• If you have a place to plant a small kitchen garden, the greens and little plants you grow sans lab-made chemical fertilizers, are also superfoods.
  • The local fish market is another place to find superfoods.
  • If you can cook your food at home (most of the time) and flavour it with garlic, ginger, onions and light spices, they are capable of adding joy to your meals. And joy can be a superfood too.
  • – Inputs from Dr Maya Adam and Rujuta Diwekar

Another crucial issue that adds to the confusion is that a great deal of nutrition research is sponsored by the industry itself. Bestselling author of ‘Food Politics: How the Food Industry Influences Nutrition and Health’ and Professor Emerita of Nutrition and Food Studies at New York University, Marion Nestle wrote in the Journal of American Medical Association (JAMA) about how “health professionals and the public are losing confidence in basic dietary advice” thanks to industry-funded studies.

Unsurprisingly, industry-funded research tends to have results that favour the products they are marketing. In 2016, Professor Nestle identified 76 industry-funded studies of which 70 reported results favourable to their sponsors. Popular claims such as grapes and walnuts are superfoods, wine has anti-ageing properties or that dark chocolate is good for your heart were found to have been funded by or its researchers closely associated with organisations such as Mars Inc., California Walnut Commission and even Coca-Cola in a particularly well-publicised research on obesity and healthy eating.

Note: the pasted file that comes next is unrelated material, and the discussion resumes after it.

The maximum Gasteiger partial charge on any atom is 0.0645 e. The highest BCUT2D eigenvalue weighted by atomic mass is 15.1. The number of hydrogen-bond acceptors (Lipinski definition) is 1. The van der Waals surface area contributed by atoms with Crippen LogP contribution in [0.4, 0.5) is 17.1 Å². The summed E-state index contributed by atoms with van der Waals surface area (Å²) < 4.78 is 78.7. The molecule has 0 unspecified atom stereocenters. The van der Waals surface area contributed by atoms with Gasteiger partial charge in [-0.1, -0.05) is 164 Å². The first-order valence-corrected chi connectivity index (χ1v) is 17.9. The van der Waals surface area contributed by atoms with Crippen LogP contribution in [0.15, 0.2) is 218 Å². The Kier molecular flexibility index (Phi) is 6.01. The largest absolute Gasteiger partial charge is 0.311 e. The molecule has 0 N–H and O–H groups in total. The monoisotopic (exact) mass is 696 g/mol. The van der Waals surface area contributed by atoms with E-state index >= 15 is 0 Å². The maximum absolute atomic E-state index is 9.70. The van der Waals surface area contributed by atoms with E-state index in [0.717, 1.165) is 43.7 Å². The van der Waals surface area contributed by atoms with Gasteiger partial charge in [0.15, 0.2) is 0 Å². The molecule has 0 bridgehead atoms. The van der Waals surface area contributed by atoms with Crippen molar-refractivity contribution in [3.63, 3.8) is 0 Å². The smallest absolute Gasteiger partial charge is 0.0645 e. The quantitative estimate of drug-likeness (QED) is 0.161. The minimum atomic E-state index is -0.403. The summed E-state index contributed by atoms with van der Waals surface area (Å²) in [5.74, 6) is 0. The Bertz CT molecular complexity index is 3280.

…And the problem it causes

Dr Maya Adam, Director of Health Education Outreach and Faculty Lead at the Stanford University School of Medicine, says the commercial food industry has today fine-tuned the art of responding to what’s trending in terms of consumer demands. “For example, in the 1980s, many people were trying to eliminate fat from their diets and you could see packaged foods everywhere that advertised themselves as low-fat or fat-free. (What they didn’t advertise was that they often added a lot of sugar and artificial flavours to make the lack of fat palatable.) Overall, our sugar intake increased so much that we got sick from that — and now, you can find hundreds of products on the supermarket shelf that are advertised as “sugar-free” or “low-sugar”. The same has happened with the so-called superfoods.”

Healthy and wise The local markets that provide fresh food are the best place to source your superfood

Healthy and wise The local markets that provide fresh food are the best place to source your superfood
 

Dr Adam says people are looking for a ‘magic bullet’ for their dietary dilemmas, and food manufacturers are capitalising on this demand by providing us with packaged (often imported and sometimes even heavily processed) versions of foods that should probably just be part of our regular diet — in their unprocessed, natural forms. Seconding Rujuta, Dr Adam says: “If avocados are available where you live, they can be a delightful, healthy addition to your salads, your breakfast or your beans and rice! If not, there are probably locally-grown foods that will serve your health just as well.”

Ultimately, there is only one dull truth that even nutritionists who are at loggerheads with each other readily agree upon — it is that nutrition science is extraordinarily complex and mysterious. The corollary clearly then is that no single food, no matter how rich in vitamins and antioxidants, can replace a balanced diet combined with regular exercise. Sadly, there isn’t any shortcut through that supermarket shelf.